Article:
Economists say more educated, middle-class Russians are likely to leave over Western sanctions.
They’ve been leaving for years, and their exodus will likely hurt the country’s economy.
One economist says Russia may resemble Iran, whose economy has been crippled by sanctions.
It’s not a question of whether people want to leave Russia, Oleg Itskhoki, an economics professor at the University of California, Los Angeles, told Insider. It’s a matter of when they will — and whether they can.
“People want to leave in mass quantities now, but there are severe restrictions on mobility as a result of sanctions,” he said, citing “closed embassies, closed skies for flying.”
“So, in fact, fewer people will be able to leave even if more people are trying harder to leave now,” he added. “This is particularly relevant for educated, informed people.”
Following Russia’s invasion of Ukraine last week, Western countries enacted a wave of sanctions that left Russia isolated and financially restricted. Foreign governments have even left Russians physically isolated: At least 33 foreign airlines have stopped flying to Russia, and most European countries have prohibited Russian planes from entering their airspace.
That’s as thousands of Russians have fled the country in the past week, The Telegraph reported. Most of the people leaving are those who can afford to, including Russia’s well-educated urban middle class. But the country has barred its citizens from leaving with more than $10,000 in tow, in an attempt to keep them — and their money — homebound.
It’s a problem that’s plagued Russia for years: The country’s “brain drain” is its mass emigration of highly trained and highly educated citizens to new regions, particularly Southeast Asia, Eastern Europe, and the US. As of 2019, as many as 2 million people had left Russia since Vladimir Putin became president, and many are entrepreneurs, creatives, and academics, the Atlantic Council, an international-affairs think tank, found.
Economists told Insider Russia’s military action against Ukraine — and subsequent Western sanctions — was going to make this problem worse in the long term. And brain drain, along with general isolation, is likely to dramatically reverse the country’s advancements from recent years, they said.
“In the long run, brain drain might be the most important problem for Russia,” when it comes to its economic future, Nikolai Roussanov, an economics professor at the University of Pennsylvania, told Insider.
Foreign institutions will likely leave Russia — and young, wealthy people may follow them
It’s too early to see the influence of the latest Western sanctions on Russian brain drain, Roussanov said. But he added that it was inevitable for the exodus that began in the past few years to ramp up.
“We’ve seen a slow trickle over the last decade of people leaving,” he said, adding that it would “accelerate, especially as foreign academic institutions break off their relationships with Russian ones — tech, finance, too.”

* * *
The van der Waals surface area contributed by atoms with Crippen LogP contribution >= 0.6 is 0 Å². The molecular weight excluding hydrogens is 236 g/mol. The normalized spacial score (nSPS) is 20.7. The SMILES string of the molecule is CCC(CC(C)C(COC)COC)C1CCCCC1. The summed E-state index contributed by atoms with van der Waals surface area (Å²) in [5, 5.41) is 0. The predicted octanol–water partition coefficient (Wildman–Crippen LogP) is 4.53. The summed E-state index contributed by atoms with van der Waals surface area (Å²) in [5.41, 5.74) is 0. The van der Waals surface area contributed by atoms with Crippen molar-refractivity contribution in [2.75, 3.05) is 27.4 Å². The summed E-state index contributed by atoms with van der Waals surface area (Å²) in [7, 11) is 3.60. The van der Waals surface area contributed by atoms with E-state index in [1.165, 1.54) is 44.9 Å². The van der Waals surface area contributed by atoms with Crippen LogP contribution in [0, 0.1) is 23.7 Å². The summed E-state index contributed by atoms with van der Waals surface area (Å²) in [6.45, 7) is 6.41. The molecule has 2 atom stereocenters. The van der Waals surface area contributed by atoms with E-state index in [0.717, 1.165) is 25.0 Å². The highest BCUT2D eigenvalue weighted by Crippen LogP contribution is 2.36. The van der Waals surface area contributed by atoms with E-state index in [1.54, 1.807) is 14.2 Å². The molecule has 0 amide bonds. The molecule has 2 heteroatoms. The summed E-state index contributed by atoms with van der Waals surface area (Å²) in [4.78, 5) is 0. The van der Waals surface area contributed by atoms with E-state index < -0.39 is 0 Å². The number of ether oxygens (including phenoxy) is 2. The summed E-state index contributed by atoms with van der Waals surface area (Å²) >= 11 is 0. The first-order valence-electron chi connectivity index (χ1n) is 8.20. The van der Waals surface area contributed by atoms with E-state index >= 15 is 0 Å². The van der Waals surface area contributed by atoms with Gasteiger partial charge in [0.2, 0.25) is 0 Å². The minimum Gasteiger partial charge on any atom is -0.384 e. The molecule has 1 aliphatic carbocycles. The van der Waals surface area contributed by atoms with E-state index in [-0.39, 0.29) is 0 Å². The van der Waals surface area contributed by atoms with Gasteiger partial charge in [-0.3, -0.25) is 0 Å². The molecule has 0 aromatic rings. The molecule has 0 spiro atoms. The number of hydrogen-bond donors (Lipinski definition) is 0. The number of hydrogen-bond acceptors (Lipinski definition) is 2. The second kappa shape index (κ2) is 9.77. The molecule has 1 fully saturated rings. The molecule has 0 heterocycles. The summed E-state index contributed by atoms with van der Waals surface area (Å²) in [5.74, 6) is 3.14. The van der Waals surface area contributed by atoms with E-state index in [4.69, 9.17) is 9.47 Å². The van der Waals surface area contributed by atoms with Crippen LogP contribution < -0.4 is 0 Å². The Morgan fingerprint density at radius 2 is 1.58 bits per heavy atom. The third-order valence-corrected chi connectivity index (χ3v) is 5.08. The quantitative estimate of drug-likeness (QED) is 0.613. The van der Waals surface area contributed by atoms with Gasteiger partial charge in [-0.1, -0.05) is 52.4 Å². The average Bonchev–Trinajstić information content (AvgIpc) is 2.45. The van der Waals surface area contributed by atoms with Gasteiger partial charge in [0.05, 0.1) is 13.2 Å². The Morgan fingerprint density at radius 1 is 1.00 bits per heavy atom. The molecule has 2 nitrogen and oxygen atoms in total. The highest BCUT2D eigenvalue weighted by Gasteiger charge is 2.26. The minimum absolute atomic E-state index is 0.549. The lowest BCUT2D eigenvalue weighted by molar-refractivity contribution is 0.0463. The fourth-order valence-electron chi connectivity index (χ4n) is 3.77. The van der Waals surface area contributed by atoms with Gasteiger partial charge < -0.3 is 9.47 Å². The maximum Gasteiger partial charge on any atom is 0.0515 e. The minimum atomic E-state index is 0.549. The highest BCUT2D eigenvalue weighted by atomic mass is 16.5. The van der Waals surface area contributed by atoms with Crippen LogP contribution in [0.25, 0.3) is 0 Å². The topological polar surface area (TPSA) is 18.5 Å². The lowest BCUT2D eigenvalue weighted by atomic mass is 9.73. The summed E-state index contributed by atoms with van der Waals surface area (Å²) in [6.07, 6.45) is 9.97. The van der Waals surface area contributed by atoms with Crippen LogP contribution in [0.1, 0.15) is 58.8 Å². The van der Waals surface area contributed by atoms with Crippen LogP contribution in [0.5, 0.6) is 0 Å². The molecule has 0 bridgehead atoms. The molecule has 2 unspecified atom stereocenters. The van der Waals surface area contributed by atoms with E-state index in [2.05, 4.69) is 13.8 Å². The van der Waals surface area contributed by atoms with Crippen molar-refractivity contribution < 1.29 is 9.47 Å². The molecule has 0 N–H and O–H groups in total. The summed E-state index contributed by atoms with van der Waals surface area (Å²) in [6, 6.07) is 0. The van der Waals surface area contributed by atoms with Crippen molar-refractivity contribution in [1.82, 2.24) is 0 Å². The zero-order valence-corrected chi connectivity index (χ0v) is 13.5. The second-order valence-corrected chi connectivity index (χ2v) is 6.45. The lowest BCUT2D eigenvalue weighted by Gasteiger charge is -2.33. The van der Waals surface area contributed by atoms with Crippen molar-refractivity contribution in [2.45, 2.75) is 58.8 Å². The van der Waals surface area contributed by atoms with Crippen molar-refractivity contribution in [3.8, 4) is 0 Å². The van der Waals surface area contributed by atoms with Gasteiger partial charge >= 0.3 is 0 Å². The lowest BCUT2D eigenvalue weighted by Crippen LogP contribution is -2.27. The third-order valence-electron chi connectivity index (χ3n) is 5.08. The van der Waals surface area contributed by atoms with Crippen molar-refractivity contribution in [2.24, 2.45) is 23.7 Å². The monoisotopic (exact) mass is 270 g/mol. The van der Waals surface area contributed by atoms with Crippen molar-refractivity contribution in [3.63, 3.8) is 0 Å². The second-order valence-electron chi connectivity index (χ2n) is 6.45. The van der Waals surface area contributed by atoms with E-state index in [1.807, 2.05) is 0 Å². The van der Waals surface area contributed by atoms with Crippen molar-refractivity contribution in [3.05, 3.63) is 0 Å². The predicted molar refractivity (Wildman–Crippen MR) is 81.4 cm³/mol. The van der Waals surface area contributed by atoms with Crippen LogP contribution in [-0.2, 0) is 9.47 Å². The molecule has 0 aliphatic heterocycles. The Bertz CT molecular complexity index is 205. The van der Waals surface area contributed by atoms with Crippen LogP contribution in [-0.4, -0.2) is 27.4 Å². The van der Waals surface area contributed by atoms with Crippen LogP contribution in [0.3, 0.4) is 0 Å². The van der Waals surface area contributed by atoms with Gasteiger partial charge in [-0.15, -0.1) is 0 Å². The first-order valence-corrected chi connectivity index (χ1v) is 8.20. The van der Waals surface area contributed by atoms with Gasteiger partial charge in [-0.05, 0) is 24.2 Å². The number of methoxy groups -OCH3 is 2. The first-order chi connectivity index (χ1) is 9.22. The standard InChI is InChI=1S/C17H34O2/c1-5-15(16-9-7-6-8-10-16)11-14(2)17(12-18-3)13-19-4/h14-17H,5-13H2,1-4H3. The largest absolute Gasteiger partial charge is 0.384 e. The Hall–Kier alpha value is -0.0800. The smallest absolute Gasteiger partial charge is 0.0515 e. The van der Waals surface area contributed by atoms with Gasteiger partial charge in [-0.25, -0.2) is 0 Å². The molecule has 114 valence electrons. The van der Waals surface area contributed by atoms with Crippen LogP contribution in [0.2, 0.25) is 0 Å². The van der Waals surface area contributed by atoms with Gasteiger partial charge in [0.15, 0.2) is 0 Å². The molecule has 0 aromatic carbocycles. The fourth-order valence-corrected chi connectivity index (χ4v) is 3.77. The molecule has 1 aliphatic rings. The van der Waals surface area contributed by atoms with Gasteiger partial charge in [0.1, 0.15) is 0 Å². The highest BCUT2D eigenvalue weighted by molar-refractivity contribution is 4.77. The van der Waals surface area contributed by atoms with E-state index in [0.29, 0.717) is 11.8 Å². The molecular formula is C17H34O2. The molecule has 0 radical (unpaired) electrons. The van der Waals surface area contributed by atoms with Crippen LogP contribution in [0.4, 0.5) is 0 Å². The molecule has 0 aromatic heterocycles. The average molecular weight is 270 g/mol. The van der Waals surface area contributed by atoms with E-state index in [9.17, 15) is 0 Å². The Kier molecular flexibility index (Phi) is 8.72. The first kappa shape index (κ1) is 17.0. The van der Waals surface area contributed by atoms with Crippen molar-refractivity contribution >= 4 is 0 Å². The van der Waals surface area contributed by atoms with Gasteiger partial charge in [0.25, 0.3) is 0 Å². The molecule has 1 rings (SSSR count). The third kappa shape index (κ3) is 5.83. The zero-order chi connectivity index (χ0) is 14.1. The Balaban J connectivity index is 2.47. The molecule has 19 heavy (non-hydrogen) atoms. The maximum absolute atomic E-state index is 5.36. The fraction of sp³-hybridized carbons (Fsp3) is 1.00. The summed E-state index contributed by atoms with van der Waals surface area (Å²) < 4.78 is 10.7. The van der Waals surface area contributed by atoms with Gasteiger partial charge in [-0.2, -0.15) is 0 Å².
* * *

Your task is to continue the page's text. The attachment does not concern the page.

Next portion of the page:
Roussanov and Itskhoki said young Russians who work in these industries would simply follow foreign institutions out of the country to continue their collaborations, also influenced by their opposition to war.
“Educated people do not like living in a dictatorship with censorship and other limitations of basic human rights, and this results in brain drain,” Itskhoki said.
Their departure will compromise the health of the Russian economy, Roussanov said.
Brain drain “will, of course, have extremely negative consequences on the human capital of the country, which drives growth through innovation and creation,” he said, adding that it would also “reduce consumption demand because these are the people that do a lot of consumer spending, and they will not support that once they leave.”
Isolation and brain drain could make Russia unrecognizable
Itskhoki said brain drain was not Russia’s “most acute” problem.
But it “is indeed a catastrophe in many different ways, an economic catastrophe being only one of them,” he said, adding that the country’s economy was also worse than it was just 20 years ago.
“There was zero economic growth on average over the last 12-plus years, and fewer and fewer opportunities for young people,” he said. “Younger cohorts were being disproportionately squeezed out and did not have the opportunities that people did during the first decade of the 2000s.”
Itskhoki said the nature of Russia’s invasion of a neighboring European democratic country was why government sanctions and company departures had been so immediate and widespread. This positions Russia for “economic, political, academic, cultural, and other isolation of the type we have not really seen,” he said, adding that Russia could in the near future resemble Iran, whose economy Western sanctions have crippled.
“This would be incredibly costly and painful for ordinary Russians,” Itskhoki said. “The duration of this isolation can be decades.”
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